In particular, watch your breathing during the last two or three seconds before pushing off into the next repeat. Synchronize the breaths so that you will submerge your body immediately after inhaling without significantly changing your breathing rate. Watching the clock as it approaches your send-off time and anticipating your breathing rate is much like anticipating your last few freestyle strokes as you approach a flip turn. It’s all about timing and keeping your breathing in rhythm with your actions.
The arms and shoulders should be kept in the most relaxed position possible during the rest period. Avoid lifting up both forearms to hang on the wall as this can add to shoulder fatigue. Instead, if in deep water place one hand on the wall and allow both arms to hang loosely. If in shallow water, keep the body low in the water, a more weightless position that will keep your body accustomed to the water temperature.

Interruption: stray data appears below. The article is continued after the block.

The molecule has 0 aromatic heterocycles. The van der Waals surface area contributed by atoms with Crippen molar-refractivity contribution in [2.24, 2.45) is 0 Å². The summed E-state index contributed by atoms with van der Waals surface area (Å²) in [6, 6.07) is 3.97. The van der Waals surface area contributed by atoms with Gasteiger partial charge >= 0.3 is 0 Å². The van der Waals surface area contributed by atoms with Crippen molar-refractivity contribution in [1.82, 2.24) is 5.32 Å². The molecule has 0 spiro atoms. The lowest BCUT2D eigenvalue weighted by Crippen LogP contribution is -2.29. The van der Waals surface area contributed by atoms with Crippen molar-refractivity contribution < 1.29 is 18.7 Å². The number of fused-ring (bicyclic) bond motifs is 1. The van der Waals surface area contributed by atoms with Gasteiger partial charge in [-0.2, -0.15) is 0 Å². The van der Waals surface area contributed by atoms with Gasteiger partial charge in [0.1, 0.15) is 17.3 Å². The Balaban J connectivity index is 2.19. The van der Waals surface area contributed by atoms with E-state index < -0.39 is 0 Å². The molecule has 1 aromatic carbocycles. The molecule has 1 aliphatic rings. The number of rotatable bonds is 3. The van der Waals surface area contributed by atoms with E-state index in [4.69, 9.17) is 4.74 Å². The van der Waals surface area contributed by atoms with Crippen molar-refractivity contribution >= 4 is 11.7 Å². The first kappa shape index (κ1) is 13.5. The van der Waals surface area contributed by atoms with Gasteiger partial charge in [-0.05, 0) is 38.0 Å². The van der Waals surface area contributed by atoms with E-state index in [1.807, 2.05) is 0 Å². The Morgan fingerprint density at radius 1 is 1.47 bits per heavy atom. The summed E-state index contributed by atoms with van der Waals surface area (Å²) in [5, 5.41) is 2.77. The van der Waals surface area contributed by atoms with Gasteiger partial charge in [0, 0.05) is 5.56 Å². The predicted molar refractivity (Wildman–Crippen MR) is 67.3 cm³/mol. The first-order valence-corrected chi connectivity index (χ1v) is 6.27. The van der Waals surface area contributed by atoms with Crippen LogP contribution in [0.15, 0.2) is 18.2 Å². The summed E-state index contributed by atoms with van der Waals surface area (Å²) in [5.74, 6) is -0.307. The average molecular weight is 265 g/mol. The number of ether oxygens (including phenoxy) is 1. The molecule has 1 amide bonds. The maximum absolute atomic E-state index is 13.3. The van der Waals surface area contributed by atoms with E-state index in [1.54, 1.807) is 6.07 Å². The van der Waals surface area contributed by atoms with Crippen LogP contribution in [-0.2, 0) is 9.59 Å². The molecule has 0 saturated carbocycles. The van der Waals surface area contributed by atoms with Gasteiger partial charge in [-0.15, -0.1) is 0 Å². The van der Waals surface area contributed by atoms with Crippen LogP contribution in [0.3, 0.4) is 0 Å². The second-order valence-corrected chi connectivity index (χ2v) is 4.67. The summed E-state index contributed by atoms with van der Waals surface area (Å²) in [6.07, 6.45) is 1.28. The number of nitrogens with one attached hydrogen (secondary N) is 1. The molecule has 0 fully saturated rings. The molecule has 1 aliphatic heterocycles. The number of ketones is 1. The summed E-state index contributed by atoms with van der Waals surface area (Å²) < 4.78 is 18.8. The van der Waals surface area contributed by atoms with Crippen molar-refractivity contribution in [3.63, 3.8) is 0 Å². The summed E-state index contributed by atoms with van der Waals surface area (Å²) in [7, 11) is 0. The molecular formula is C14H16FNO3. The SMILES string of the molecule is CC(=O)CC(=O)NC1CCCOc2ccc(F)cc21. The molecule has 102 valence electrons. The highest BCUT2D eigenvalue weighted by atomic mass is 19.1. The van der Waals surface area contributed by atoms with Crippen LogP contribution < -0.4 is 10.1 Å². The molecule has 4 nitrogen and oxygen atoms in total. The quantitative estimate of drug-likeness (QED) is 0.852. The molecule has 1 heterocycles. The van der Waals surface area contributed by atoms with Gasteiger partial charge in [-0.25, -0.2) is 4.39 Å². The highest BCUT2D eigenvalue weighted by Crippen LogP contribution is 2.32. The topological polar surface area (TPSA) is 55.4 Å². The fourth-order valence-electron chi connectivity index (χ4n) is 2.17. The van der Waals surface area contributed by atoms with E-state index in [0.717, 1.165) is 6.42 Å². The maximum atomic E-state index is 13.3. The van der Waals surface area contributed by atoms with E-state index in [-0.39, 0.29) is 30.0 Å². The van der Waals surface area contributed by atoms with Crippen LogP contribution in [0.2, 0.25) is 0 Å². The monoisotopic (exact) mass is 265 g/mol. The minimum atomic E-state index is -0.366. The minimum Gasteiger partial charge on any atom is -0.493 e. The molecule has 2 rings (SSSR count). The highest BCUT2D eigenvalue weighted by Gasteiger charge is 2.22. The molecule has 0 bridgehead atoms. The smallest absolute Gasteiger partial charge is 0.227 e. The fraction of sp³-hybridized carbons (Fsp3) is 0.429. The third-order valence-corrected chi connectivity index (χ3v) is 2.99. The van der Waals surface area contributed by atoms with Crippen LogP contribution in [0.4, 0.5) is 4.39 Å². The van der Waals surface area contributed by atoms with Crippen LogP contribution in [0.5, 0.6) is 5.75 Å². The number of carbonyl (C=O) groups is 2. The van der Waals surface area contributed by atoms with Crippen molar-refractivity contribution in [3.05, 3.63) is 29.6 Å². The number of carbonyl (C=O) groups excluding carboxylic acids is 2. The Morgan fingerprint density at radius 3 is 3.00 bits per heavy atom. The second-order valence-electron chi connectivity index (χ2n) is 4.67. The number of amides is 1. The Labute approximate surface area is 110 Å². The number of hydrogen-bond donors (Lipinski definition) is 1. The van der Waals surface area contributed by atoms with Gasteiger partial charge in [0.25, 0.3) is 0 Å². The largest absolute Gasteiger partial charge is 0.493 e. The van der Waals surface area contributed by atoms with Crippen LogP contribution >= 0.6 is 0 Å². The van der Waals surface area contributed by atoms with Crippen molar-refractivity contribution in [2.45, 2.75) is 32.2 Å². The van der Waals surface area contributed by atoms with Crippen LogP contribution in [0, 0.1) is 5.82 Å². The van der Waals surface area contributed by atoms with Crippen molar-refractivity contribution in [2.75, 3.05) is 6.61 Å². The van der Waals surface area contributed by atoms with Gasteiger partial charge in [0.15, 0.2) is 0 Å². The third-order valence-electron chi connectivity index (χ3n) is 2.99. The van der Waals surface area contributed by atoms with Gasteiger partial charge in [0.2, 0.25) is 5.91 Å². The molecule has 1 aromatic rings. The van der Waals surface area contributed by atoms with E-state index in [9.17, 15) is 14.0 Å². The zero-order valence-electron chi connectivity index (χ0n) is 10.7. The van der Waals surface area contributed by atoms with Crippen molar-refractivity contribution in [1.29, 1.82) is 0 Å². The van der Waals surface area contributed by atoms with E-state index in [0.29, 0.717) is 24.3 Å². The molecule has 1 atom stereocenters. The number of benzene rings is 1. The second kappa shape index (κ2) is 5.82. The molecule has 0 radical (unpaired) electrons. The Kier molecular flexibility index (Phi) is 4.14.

Should you encounter muscle stiffness in some area of your body, it may be advisable to perform a quick stretch as you recover on the wall. For example, if you experience tightness in a triceps muscle, bob underwater two or three times, maintaining your breathing rate, as you stretch your triceps over your head. Your ability to stretch between repeats will be largely dependent on the time between swims and whether such activity will take away from your ability to perform during the next repeat.
As your hand touches the wall at the end of a repeat, a few mental calculations and evaluations, all of which should take just a few seconds, should begin: